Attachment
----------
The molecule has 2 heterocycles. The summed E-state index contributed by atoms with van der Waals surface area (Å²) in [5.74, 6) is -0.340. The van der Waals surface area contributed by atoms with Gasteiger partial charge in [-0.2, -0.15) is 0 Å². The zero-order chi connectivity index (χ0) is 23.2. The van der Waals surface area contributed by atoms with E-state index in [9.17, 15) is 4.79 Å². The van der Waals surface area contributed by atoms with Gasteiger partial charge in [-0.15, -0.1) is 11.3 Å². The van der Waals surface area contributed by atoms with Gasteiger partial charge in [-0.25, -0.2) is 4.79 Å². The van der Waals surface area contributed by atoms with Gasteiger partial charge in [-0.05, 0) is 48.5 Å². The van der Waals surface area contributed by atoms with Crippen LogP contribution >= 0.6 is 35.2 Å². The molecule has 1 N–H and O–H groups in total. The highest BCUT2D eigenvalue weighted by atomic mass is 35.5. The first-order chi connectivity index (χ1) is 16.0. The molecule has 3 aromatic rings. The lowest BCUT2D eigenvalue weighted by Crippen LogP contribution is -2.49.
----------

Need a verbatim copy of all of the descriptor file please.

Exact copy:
The molecule has 2 heterocycles. The summed E-state index contributed by atoms with van der Waals surface area (Å²) in [5.74, 6) is -0.340. The van der Waals surface area contributed by atoms with Gasteiger partial charge in [-0.2, -0.15) is 0 Å². The zero-order chi connectivity index (χ0) is 23.2. The van der Waals surface area contributed by atoms with E-state index in [9.17, 15) is 4.79 Å². The van der Waals surface area contributed by atoms with Gasteiger partial charge in [-0.15, -0.1) is 11.3 Å². The van der Waals surface area contributed by atoms with Gasteiger partial charge in [-0.25, -0.2) is 4.79 Å². The van der Waals surface area contributed by atoms with Gasteiger partial charge in [-0.05, 0) is 48.5 Å². The van der Waals surface area contributed by atoms with Crippen LogP contribution >= 0.6 is 35.2 Å². The molecule has 1 N–H and O–H groups in total. The highest BCUT2D eigenvalue weighted by atomic mass is 35.5. The first-order chi connectivity index (χ1) is 16.0. The molecule has 3 aromatic rings. The lowest BCUT2D eigenvalue weighted by Crippen LogP contribution is -2.49.